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Lesson 3: How do you eat like an Arctic explorer?

In this resource students learn about diet and the importance of a balanced diet through the experiences of polar explorers. Using creativity and scientific research skills, students will create a menu suitable for an Arctic expedition. The lesson is introduced by Fran Orio, a specialist polar cook, who can make...

Lesson 1: What organisms live in the Arctic?

In this activity students develop their understanding of simple food chains or webs and scientific vocabulary through making an Arctic life mobile. They will also be introduced to the work of marine scientist, Dr Ceri Lewis, who has worked in the Arctic investigating the impact of...

Lesson 5: How is the Arctic changing?

In this lesson students learn about the impacts of ice in the Arctic melting by watching a series of demonstrations. The context of the lesson is the work of Dr Helen Findlay who was investigating the effect of environmental change on the Arctic ecosystem.

The entire package of the Frozen Oceans primary...

Lesson 4: How do humans and animals keep warm in the Arctic?

In this lesson students investigate the insulating properties of materials and consider how the adaptations of Arctic organisms help develop these. The context of the lesson is helping to develop new clothing for Tyler Fish, one of the Catlin Arctic Survey explorers.

The entire package of the Frozen Oceans...

Lesson 2: How do you train like an Arctic explorer?

In this lesson students simulate the training of Arctic explorers to learn how lifestyles can affect physical and mental health. The lesson is introduced by Ann Daniels, a record-breaking polar explorer as the first woman in history, along with expedition teammate Caroline Hamilton, to reach the North and South...

Where Would You Photograph? (7-11)

In this activity children take on the role of Earth observation scientists submitting a request for an image they would like for their research. This gives them the opportunity to consider the possibilities of pictures taken from orbit (and the limitations) and to write scientifically for a specific audience. It...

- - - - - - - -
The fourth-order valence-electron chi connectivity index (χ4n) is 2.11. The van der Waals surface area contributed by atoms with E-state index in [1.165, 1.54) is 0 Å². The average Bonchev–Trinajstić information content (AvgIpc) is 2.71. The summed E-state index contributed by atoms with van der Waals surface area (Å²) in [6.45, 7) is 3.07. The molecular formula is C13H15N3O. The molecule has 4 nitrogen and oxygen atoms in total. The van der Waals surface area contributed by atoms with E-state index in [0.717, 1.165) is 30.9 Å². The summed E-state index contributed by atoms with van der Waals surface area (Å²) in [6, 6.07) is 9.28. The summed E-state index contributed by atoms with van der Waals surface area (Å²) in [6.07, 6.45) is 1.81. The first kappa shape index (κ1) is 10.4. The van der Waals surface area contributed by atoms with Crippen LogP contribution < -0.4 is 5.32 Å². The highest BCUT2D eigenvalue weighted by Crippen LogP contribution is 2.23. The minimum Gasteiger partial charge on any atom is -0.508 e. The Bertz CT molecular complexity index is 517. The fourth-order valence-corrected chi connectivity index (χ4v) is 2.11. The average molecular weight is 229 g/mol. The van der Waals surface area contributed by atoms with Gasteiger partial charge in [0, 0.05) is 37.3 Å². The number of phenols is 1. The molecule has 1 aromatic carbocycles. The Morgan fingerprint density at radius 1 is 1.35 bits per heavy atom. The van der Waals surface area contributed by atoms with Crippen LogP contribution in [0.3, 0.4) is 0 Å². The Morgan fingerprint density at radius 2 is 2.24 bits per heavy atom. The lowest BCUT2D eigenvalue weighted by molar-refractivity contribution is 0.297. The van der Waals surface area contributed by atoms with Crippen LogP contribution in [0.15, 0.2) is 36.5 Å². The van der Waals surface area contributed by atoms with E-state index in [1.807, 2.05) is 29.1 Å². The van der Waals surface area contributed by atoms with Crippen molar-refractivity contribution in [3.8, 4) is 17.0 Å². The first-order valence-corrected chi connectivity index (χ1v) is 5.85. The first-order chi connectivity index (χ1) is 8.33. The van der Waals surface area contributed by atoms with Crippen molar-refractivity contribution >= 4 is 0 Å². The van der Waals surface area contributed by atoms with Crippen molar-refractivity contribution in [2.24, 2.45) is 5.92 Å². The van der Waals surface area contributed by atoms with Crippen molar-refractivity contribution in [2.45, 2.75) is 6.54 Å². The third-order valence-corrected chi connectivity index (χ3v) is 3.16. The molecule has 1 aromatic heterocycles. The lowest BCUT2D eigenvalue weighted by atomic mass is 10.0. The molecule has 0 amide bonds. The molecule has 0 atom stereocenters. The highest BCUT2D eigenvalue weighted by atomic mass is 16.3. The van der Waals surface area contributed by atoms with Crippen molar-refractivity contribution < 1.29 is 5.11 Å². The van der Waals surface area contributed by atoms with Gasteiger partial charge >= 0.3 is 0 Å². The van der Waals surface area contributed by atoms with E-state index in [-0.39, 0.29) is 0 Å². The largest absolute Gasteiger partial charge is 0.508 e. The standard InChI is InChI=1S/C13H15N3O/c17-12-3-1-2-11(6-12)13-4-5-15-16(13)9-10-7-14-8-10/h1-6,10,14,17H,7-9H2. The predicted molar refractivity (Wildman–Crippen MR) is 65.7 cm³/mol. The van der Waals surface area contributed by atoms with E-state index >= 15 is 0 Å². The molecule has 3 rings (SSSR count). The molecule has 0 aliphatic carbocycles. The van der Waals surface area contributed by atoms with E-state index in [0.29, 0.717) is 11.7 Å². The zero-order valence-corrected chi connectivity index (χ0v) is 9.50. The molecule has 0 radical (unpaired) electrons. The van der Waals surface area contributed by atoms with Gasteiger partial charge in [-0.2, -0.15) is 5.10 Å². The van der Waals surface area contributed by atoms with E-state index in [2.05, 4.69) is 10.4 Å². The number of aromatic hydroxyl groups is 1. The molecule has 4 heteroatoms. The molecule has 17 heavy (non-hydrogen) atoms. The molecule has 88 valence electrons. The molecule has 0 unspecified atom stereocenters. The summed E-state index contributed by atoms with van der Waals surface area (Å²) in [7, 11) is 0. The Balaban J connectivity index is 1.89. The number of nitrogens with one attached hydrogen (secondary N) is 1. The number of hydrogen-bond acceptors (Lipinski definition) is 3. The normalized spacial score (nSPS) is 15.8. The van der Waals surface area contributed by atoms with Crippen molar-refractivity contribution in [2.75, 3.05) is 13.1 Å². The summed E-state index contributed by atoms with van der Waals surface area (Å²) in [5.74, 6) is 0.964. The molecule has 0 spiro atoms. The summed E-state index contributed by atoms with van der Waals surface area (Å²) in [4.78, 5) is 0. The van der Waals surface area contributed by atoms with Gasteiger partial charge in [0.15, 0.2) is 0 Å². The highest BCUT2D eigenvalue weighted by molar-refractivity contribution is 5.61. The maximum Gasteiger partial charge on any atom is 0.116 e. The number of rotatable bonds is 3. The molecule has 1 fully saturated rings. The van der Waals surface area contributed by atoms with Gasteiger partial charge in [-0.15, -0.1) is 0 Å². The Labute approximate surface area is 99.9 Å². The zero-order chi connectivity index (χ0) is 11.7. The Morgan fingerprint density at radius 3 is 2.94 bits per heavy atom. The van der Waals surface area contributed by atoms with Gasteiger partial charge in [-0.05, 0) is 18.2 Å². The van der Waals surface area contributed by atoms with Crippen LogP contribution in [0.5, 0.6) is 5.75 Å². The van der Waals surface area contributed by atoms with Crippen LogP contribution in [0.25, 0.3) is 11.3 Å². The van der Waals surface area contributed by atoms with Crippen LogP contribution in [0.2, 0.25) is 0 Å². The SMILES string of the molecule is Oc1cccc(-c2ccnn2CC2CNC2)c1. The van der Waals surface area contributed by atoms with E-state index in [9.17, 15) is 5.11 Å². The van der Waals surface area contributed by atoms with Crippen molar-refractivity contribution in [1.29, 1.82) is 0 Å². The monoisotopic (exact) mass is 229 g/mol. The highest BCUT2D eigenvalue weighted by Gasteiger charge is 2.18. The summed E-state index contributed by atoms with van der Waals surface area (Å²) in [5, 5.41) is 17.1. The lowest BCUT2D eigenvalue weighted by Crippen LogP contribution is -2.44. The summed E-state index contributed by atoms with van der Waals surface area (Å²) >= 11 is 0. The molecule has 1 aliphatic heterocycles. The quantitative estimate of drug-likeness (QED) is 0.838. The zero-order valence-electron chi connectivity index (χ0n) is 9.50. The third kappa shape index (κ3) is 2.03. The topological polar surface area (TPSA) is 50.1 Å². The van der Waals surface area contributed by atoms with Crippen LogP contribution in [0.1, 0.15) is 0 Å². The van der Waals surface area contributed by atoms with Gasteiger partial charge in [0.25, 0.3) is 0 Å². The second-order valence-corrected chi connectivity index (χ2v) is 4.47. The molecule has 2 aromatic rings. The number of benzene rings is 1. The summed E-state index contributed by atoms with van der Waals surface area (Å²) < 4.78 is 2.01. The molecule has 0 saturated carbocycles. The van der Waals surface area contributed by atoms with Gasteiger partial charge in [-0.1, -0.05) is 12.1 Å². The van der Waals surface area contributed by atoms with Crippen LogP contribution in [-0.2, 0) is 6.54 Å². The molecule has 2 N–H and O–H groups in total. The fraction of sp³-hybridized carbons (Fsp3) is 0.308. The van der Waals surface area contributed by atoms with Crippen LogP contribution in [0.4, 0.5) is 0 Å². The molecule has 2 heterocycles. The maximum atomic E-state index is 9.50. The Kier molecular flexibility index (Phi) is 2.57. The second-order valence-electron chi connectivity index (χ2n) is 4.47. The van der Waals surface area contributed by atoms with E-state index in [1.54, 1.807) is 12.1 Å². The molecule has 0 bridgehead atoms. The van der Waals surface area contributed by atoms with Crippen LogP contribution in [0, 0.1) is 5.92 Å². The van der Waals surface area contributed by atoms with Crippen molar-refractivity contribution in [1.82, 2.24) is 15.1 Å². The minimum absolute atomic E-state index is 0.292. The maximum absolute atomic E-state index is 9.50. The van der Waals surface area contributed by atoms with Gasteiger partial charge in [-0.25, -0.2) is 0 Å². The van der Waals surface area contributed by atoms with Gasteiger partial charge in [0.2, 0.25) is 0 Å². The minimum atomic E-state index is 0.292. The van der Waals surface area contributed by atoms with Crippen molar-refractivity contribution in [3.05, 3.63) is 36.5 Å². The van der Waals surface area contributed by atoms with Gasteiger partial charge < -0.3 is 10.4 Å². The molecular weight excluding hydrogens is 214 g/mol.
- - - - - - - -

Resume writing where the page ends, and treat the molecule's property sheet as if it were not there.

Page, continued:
Where Would You Photograph? (14-16)

In this activity students take on the role of Earth observation scientists submitting a request for an image they would like for their research. This gives them the opportunity to consider the possibilities of pictures taken from orbit (and the limitations) and to write scientifically for a specific audience. It...

Where Would You Photograph? (11-14)

In this activity students take on the role of Earth observation scientists submitting a request for an image they would like for their research. This gives them the opportunity to consider the possibilities of pictures taken from orbit (and the limitations) and to write scientifically for a specific audience. It...

Watching a Glacier (11-14)

This brief activity uses false-colour images of the Columbia glacier to introduce the idea of using sequences of satellite images to monitor change and focuses on the selection of appropriate data for an investigation.

Viva Las Vegas

This activity shows how Earth observation can be used to study human geography by comparing the satellite images of Las Vegas over the last few decades. Linking to measurement of irregular areas and addition and multiplication of fractions, it asks children to measure the area of Las Vegas at three separate times...

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